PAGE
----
Spelling, pronunciation, and examples of usage are included in the dictionary definition of a word, which is a good example of one of the many uses of metadata, namely to provide a definition, description, and context for data.

Pictured to the left is the dictionary that has been on my desk for over 15 years, which is a good metaphor for the challenges of metadata management.

When I first bought the dictionary, it was, as its front cover attested, “The Newest.  The Best.  A Trusted Authority.  A brand-new dictionary of the 1990s, for the 1990s.  Comprehensive coverage of current words and terms, with clear, understandable definitions and up-to-the-minute usage guidance.”

And its back cover boasted of “60,000 entries assembled by a state-of-the-art authority using the most modern sources of information, and prepared by lexicographic experts to provide the one-stop reference book to turn to for all of your word questions.”  (However, if one of your word questions was about metadata you were out of luck because it didn’t have an entry for it.)

The multidimensionality of metadata is exemplified by how a dictionary rarely contains a single definition for a word, and an old dictionary exemplifies how constantly changing semantics further complicate metadata management.

Using an old dictionary has several downsides, such as new words would not be in it, and some existing words would have either new definitions or an updated definition order based on the predominant context of current usage.

Organizations face a similar challenge while trying to maintain a metadata dictionary containing comprehensive coverage of business and technical terminology.  Hopefully providing clear, understandable definitions and usage guidance prepared by subject matter experts, a metadata dictionary is a trusted authority and one-stop reference to turn to for all your data questions.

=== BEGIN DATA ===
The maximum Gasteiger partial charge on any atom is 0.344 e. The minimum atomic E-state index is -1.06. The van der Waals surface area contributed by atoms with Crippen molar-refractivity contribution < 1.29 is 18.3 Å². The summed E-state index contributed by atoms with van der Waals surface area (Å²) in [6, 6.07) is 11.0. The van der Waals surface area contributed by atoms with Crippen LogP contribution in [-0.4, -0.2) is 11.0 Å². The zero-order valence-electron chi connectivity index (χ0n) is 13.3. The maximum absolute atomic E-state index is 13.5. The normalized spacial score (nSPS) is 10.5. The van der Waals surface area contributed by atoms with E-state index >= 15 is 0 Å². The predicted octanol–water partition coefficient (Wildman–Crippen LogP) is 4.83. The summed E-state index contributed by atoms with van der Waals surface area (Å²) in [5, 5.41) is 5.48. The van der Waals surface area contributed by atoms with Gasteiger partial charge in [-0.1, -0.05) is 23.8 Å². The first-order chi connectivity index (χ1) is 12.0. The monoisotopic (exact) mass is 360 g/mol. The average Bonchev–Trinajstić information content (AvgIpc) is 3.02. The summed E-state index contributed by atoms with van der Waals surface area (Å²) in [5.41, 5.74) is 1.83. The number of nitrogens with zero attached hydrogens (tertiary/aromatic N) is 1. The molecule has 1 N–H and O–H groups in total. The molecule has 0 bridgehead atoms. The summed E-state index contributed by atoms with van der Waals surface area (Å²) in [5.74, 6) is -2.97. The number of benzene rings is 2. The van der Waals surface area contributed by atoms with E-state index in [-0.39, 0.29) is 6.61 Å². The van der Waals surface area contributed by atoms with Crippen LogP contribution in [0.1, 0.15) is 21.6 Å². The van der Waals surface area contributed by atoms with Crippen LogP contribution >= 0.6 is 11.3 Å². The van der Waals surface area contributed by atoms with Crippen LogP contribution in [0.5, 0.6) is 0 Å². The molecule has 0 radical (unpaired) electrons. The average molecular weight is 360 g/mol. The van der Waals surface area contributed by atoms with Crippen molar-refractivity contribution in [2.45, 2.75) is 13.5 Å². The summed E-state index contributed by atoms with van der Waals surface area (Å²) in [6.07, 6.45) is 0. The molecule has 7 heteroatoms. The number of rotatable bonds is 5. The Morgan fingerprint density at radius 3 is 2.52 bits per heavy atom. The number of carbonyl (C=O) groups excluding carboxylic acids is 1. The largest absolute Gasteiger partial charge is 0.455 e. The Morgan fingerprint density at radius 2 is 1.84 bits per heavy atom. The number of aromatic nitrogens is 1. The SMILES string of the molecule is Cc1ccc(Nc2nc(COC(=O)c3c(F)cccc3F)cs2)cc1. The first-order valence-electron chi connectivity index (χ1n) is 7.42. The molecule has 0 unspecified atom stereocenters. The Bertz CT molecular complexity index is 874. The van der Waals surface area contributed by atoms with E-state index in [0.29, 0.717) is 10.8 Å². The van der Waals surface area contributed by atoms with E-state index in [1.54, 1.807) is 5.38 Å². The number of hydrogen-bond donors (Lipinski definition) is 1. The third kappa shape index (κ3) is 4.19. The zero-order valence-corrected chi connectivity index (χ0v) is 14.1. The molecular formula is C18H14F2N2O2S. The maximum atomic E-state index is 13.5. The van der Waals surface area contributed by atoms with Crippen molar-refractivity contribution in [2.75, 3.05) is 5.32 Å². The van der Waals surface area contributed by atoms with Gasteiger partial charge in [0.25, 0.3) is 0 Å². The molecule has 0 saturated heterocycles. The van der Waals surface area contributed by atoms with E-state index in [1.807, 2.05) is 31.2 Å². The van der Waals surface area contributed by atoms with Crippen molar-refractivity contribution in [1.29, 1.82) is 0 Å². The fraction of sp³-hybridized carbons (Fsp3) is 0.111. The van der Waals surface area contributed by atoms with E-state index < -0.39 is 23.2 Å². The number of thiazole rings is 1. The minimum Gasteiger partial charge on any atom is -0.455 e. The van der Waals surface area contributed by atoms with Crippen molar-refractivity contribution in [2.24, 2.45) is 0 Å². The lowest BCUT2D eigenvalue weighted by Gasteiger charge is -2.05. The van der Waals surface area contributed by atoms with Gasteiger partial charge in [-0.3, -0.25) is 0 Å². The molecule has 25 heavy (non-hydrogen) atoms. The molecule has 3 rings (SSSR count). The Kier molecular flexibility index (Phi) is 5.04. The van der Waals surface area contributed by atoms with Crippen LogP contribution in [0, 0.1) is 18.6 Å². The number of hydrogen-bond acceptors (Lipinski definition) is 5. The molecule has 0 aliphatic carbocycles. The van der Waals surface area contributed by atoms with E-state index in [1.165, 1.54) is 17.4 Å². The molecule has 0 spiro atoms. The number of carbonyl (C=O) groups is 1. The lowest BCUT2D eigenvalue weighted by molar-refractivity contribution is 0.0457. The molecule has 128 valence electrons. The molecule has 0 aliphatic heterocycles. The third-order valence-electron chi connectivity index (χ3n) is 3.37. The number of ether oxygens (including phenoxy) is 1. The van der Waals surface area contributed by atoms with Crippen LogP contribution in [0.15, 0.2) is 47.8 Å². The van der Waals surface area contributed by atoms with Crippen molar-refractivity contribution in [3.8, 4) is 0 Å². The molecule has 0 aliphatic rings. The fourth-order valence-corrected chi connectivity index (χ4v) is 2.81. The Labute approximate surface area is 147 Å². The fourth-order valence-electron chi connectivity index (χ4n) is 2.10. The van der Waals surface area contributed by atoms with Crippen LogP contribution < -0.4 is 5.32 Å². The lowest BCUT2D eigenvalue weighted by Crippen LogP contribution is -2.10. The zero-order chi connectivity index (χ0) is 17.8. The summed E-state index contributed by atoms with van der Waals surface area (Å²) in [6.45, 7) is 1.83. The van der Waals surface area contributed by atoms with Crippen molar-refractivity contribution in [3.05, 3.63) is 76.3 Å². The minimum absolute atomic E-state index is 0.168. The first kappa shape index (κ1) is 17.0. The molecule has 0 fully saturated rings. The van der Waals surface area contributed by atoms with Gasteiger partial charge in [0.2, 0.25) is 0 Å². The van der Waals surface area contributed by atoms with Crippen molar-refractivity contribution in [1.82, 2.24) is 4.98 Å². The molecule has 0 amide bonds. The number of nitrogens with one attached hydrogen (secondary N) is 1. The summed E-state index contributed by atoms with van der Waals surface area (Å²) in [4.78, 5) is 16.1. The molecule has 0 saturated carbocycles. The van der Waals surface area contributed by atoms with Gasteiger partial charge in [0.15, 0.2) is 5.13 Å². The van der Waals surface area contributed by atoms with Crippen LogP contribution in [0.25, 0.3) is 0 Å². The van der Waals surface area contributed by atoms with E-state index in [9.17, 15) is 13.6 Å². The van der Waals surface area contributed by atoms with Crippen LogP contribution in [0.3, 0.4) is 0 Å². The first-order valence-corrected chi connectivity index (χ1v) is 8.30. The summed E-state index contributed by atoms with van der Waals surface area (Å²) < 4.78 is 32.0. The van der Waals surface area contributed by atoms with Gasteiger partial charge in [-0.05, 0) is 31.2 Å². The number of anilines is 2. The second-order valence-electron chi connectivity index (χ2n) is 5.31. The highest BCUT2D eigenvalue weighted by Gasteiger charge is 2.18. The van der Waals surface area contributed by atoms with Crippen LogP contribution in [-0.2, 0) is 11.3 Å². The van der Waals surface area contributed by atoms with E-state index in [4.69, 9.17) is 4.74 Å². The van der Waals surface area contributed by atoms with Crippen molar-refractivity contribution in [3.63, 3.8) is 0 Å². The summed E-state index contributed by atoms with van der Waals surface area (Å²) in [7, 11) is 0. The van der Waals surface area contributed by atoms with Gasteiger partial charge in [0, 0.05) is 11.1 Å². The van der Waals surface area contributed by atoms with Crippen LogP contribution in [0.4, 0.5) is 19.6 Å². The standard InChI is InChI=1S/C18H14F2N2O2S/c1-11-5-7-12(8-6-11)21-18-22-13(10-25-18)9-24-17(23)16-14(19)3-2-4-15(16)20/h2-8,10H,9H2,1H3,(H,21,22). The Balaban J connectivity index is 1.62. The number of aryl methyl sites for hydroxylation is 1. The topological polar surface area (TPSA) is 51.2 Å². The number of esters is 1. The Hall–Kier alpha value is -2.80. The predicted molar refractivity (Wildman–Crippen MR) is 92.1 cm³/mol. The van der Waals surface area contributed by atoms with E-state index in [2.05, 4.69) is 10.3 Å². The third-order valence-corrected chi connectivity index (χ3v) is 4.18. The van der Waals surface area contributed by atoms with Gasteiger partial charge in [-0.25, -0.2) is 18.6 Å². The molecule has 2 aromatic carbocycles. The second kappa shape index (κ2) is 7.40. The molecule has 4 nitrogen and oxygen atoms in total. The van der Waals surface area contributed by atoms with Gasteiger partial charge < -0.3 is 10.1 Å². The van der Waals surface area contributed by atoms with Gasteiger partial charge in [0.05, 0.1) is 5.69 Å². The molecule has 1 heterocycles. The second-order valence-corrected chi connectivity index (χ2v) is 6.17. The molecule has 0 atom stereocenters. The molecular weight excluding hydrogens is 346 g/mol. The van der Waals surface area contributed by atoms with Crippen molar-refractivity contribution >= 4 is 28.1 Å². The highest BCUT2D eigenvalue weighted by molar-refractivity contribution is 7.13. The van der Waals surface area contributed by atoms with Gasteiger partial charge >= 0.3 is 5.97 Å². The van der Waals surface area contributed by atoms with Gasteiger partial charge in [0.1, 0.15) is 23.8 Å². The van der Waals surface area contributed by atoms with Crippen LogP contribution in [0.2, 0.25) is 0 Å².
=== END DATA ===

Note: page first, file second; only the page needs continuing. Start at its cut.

At least, that’s the theory.  In practice, I haven’t encountered a metadata dictionary that could deliver on that promise.

And just as there are many dictionary publishers (e.g., Houghton Mifflin Harcourt, Merriam-Webster, Oxford University Press), as well as numerous online dictionaries (e.g., Collins, Urban, Wiktionary), there’s often more than one metadata dictionary within every organization as well.  In fact, sometimes the organization has just as many metadata silos as it does data silos.

An old dictionary reminds us that language — and especially its everyday usage — evolves.  An old dictionary also teaches us that metadata — and especially the data it defines, describes, and provides a context for — evolves as well.  Which is probably why doing metadata management well is not, well, something that just automagically happens.

This post originally appeared at OCDQ Blog. Published with permission.

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